Here's a question I'd like you to ponder for a minute.
Where would your collection be without the advent of online trading?
Or, better yet...
Would you even still be collecting today if the option of online trading wasn't available?
Personally, I'm not sure on either question. I like to think that I'd still be collecting either way.
Then again, I'm unfortunately not (yet) one of those lucky souls who currently has a card-collecting friend or two in their lives.
After all, I haven't had a close friend who collected in about ten years or so. I've had to rely on online trading for all my cardboard needs since then.
So, without the Internet, I'd only have the occasional card show or flea market. And the card aisle at my local Target. While those are certainly great resources, I doubt they'd be able to quench all my cardboard desires.
I guess that's the beauty of a hypothetical question, though. We do have online trading. And I've sure utilized it to my heart's content over the years. Heck, thanks to the blogosphere, it's hard to even call it "trading" anymore.
Sometimes, right out of the blue, people just send me stuff.
Take this recent batch I received from blogger buddy Joseph, better known as "TTG" around these parks.
Unfortunately, he shut down his famous "Friars on Cardboard" blog, as he is now writing about the Friars at a different location.
Don't worry, though, he hasn't left the blogosphere for good. You can still find his terrific writing at the newly-christened "From an Unlikely Source!".
Mr. TTG has sent me cards on a number of different occasions. He's proved to be one of the best at hitting my quirky collecting focuses.
See, without trading, where would I get my regular mini-collection fill? Where would my "cards with kids", "autograph", and "throwback" (or, in the case of the Burkett, a little of both) cards come from?
I go to card shows three, maybe four times a year. I try to hit the local flea market at least once a month, budget willing.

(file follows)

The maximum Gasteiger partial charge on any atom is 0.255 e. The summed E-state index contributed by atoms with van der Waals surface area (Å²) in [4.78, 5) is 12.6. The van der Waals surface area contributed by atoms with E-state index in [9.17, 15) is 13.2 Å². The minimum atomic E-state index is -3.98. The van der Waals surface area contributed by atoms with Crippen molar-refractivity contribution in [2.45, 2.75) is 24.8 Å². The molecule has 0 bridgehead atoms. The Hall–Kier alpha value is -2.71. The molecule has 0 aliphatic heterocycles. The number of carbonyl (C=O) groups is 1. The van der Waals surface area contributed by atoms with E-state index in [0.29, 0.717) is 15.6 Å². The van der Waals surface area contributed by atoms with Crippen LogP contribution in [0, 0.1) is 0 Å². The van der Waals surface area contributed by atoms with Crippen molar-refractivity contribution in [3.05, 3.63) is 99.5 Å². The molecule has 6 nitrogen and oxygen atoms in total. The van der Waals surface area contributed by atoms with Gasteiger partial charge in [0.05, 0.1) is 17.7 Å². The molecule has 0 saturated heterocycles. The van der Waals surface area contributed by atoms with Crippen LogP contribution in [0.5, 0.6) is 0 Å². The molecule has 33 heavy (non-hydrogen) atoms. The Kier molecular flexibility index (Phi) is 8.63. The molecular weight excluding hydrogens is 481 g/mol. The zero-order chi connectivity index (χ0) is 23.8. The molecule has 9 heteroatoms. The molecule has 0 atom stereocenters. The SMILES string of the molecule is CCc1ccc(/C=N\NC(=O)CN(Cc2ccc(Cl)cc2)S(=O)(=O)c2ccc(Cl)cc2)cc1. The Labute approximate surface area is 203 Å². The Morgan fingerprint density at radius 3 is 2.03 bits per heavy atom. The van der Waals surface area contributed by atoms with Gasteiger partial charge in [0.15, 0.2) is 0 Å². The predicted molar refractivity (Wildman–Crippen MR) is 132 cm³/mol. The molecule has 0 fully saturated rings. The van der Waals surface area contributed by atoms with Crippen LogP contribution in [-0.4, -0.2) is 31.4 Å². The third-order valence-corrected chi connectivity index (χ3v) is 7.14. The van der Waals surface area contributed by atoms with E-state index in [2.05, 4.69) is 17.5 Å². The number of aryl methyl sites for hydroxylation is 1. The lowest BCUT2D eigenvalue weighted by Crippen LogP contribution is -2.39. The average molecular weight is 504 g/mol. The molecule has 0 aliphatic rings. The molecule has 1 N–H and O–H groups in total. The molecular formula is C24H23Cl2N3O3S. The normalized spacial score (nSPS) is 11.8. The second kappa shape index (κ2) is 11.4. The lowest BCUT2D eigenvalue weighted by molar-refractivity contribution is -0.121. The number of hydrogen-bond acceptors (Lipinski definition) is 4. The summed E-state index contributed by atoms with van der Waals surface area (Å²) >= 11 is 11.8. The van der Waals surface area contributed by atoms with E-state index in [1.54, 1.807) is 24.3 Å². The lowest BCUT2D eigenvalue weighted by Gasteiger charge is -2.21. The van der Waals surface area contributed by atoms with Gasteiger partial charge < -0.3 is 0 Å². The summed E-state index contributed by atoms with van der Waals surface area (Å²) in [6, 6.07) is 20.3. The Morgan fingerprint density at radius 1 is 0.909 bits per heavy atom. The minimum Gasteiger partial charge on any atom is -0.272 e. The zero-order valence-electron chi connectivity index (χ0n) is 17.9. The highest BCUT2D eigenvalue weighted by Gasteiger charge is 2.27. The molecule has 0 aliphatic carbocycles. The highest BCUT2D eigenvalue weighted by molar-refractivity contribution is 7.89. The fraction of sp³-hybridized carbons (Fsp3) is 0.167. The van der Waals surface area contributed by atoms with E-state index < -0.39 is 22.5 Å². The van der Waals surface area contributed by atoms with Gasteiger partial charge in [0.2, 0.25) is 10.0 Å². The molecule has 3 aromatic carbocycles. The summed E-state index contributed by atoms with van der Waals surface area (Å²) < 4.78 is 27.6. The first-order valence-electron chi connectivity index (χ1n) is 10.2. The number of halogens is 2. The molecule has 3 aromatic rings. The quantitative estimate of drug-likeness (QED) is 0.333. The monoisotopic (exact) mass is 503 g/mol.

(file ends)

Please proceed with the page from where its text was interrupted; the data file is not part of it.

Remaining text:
Trading is what helps keep my mini-collections growing at a steady pace.
Player collecting would certainly be more of a challenge without trading.
Bobby Grich is the focus of one of my newer player collections. Jim Abbott, in contrast, is the base for one of my oldest.
Still, both have been immensely bolstered by the amount of trading I've done over the years.
Especially here in the blogosphere.
I am proud to say that this is my third card of Mr. Wonderful Terrific Monds.
And all three have been a product of online trading with my fellow bloggers.
This, I think, was my favorite card from TTG's latest batch of cardboard. In fact, I've made it an informal quest to acquire all the Monds cards in existence.
I'm not exactly sure how many there are, but this one certainly brings me a step closer.
The world of trading sure is wonderful, my friends.
Whether one card or a hundred, all trades are important to me.
Here's a prime example as we speak. I recently received a one-card PWE from Zach of the terrific blog "The Underdog Card Collector".
Seeing as how Mr. Reddick is a fellow February 19th "birthday boy", I had to have this special Target Heritage parallel after seeing it on Zach's blog.